Yet Shadow represents a big leap for her–it’s more imaginative, more mature, more her own voice. It begins serenely, with a Copland-like simplicity and shimmering flutes, chimes, and woodwinds that suggest light reflected on water. A single violin emerges playing a romantic, melancholic melody, and the strings join in, building the radiance. The lower instruments create a dark undercurrent, and the entire orchestra sounds increasingly agitated. Then suddenly the music gets crazed, with jarring bursts from the percussion section. The earlier, ethereal sounds return, only to be interrupted by more percussion and some ugly repeated chords. A cello plays a single low note, and the fluttering flutes come back. The cello begins again, the flutes go higher, the cello goes even higher, and eventually they’re followed by the rest of the orchestra, until all that’s left is a solo violin playing one sustained note.

Garrop went back to teaching and writing short pieces, including Blurrr and Teeny Tango. She also set more of Millay’s poems. Sonnets of Vanity, Loss, and Rapture was finished in 2002, and Sonnets of War and Mankind in 2003, shortly before the U.S. invaded Iraq. “[Millay] was alive in World War II, and she saw what happened in Japan,” she says. “Every poem speaks about how the human race extinguishes itself because of the knowledge that we have. Hopefully these pieces will make you think. What’s the purpose of war? Are we really set on a destructive path? Is Millay’s vision of the future unavoidable, or can we do something about it? I hope we can. I don’t know how composers can be helpful in this respect. At least bring it to the attention of the audience.”

Emotion continued to drive her pieces. “I believe my writing is emotional first and intellectual second,” she says. “For me, it’s more interesting to let the emotional side take control when I’m composing. And then I let my intellect go to work. ‘OK, what kinds of ideas can I turn out of this? What kind of form does this want?’ I guess everything I do or say or think somehow ends up in a piece of music.” She pauses. “It’s hard to know that people’s lives are being cut short, and you don’t know when your own life is going to end.”

In March 2004, shortly before his trial was to begin, Helzer pleaded guilty. This past summer his brother went on trial, and Godman testified against him. He was convicted in June, and in August a jury recommended that he be sentenced to death. Helzer’s sentencing hearing began this month. He too faces the death penalty.

The details of Helzer’s plans became public during the trial. Until then, Garrop hadn’t been absolutely certain he’d done what he was accused of. Music in the Loft had offered her her first composer in residency and given her a commission to write a short piece for string quartet, which she began composing in July. “It has everything to do with the trial and wondering about the essence of good and evil,” she says. “At the beginning there are five chords, but no one will know why that number unless they know about the case. The number five comes back repeatedly throughout many of the sections. But I’m also thinking, what kind of melodies do I want to write? How can I show the anxiety that I’m feeling, and how can that be resolved in a movement? I’m not trying to dramatize the murders. I’m trying to express how I’m feeling about the trial. Somewhere around this time the guilty verdict came out. I was struggling with that.”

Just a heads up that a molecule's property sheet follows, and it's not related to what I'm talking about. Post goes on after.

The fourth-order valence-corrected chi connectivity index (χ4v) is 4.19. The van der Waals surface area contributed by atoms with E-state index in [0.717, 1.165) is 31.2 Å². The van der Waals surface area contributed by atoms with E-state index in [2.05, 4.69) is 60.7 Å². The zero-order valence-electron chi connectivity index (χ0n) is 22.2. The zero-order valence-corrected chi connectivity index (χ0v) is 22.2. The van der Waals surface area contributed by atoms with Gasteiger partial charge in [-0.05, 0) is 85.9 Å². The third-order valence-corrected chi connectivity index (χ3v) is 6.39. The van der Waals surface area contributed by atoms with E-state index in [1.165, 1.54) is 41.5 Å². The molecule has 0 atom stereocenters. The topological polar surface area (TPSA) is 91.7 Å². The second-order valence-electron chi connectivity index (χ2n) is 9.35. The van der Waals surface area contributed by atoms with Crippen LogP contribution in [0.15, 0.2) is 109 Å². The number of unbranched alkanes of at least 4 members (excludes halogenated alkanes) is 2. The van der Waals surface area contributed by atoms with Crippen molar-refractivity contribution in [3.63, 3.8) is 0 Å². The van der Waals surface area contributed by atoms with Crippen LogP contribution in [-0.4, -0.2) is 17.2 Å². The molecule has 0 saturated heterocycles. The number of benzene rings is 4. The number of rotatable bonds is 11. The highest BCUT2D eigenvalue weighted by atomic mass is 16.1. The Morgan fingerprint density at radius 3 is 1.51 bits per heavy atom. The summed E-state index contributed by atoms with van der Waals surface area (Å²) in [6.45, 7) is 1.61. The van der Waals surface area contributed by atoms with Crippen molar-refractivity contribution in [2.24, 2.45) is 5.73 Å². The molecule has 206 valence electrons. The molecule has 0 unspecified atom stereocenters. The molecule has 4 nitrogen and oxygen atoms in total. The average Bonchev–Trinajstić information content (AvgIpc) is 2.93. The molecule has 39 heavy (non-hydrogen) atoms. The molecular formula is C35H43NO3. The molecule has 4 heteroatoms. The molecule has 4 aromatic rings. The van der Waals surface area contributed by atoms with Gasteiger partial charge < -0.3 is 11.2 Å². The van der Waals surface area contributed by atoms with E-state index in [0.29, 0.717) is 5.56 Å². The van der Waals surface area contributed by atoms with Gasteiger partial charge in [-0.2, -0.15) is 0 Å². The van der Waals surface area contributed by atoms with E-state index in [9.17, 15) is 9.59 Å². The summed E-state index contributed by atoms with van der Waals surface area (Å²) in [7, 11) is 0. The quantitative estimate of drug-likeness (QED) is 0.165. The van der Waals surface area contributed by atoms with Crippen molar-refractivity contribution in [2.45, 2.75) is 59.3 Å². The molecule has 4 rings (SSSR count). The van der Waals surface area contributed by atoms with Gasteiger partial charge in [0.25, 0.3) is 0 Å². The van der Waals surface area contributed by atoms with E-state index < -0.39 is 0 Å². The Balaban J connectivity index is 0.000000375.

The 11-minute piece, which she titled Demons and Angels and which will be premiered by the Biava Quartet at Music in the Loft this Saturday and Sunday, has an “angular military theme” and a second theme that keeps changing tempo and time signature and then “spins out of control,” pushing the instruments into their highest ranges. “It’s very violent in moments, and very lyrical,” she says. “The violent part is thinking about the crimes that happened and what the trial had been about. But then the last two and a half minutes get very peaceful. I hope people hear a piece that makes you realize how intense something can be loud, how intense it can be soft, and how it builds up and finally reaches this point where it almost feels like it’s heaven. That was first in tribute to the person I remembered from many years ago versus who he turned into, and it’s also a little dedication to Sharon”–a reference to a colleague at Roosevelt, pianist Sharon Rogers, who’d died of cancer.

As she was writing the final section of the work, Garrop realized that two of the secondary themes she’d used in the dark sections were “strangely related. As I was writing that final section, they all clicked together, so that the chords I’m using for the heavenly section are actually created from the two other themes from the earlier section. So it’s like taking the same ideas and saying, ‘Look, it can be awful–but you can also find a way to make it beautiful.'”

By then Garrop knew that the work had to be larger. “I plan to write several more movements this year for it,” she says. “I have to think of the rest. There has to be a movement that’s completely still. And I’m not sure what context.”

She thinks the last movement will be a farewell to Helzer. “Now that I know what his fate is, that’s the closure I feel I’ve needed,” she says. “I don’t want to write about him ever again. It’ll never explain his actions. I’ll never understand.”

Art accompanying story in printed newspaper (not available in this archive): photo/Jim Newberry.